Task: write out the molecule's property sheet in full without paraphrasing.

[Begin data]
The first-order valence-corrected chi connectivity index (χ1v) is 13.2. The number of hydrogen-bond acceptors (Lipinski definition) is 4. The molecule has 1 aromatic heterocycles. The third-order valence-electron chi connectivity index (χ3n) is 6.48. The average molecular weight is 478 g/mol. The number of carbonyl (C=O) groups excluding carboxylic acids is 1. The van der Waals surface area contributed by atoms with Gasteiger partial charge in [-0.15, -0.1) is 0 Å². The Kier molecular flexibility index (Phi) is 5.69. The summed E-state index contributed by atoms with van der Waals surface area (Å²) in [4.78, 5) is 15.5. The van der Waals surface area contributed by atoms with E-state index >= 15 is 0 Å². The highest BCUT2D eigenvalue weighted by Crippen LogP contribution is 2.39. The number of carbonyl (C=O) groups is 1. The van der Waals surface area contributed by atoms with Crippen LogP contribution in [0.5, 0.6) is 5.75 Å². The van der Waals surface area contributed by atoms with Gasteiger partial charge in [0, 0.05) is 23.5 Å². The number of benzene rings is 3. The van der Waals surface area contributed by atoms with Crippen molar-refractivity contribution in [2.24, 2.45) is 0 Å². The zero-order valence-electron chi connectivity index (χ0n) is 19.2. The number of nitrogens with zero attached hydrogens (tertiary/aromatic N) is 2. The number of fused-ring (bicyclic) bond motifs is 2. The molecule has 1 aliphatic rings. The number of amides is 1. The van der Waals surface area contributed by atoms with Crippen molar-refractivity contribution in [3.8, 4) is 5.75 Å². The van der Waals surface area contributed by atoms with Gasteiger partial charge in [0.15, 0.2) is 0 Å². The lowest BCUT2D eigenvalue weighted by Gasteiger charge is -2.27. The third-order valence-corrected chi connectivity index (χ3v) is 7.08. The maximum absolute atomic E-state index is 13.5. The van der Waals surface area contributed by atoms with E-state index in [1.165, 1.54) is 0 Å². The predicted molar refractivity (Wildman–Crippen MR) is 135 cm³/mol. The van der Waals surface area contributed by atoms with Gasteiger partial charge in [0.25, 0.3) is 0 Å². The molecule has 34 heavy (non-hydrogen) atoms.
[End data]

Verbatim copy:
The first-order valence-corrected chi connectivity index (χ1v) is 13.2. The number of hydrogen-bond acceptors (Lipinski definition) is 4. The molecule has 1 aromatic heterocycles. The third-order valence-electron chi connectivity index (χ3n) is 6.48. The average molecular weight is 478 g/mol. The number of carbonyl (C=O) groups excluding carboxylic acids is 1. The van der Waals surface area contributed by atoms with Gasteiger partial charge in [-0.15, -0.1) is 0 Å². The Kier molecular flexibility index (Phi) is 5.69. The summed E-state index contributed by atoms with van der Waals surface area (Å²) in [4.78, 5) is 15.5. The van der Waals surface area contributed by atoms with E-state index >= 15 is 0 Å². The highest BCUT2D eigenvalue weighted by Crippen LogP contribution is 2.39. The number of carbonyl (C=O) groups is 1. The van der Waals surface area contributed by atoms with Crippen LogP contribution in [0.5, 0.6) is 5.75 Å². The van der Waals surface area contributed by atoms with Gasteiger partial charge in [0, 0.05) is 23.5 Å². The number of benzene rings is 3. The van der Waals surface area contributed by atoms with Crippen molar-refractivity contribution in [2.24, 2.45) is 0 Å². The zero-order valence-electron chi connectivity index (χ0n) is 19.2. The number of nitrogens with zero attached hydrogens (tertiary/aromatic N) is 2. The number of fused-ring (bicyclic) bond motifs is 2. The molecule has 1 aliphatic rings. The number of amides is 1. The van der Waals surface area contributed by atoms with Crippen molar-refractivity contribution in [3.8, 4) is 5.75 Å². The van der Waals surface area contributed by atoms with Gasteiger partial charge in [0.15, 0.2) is 0 Å². The lowest BCUT2D eigenvalue weighted by Gasteiger charge is -2.27. The third-order valence-corrected chi connectivity index (χ3v) is 7.08. The maximum absolute atomic E-state index is 13.5. The van der Waals surface area contributed by atoms with E-state index in [1.165, 1.54) is 0 Å². The predicted molar refractivity (Wildman–Crippen MR) is 135 cm³/mol. The van der Waals surface area contributed by atoms with Gasteiger partial charge in [0.25, 0.3) is 0 Å². The molecule has 34 heavy (non-hydrogen) atoms.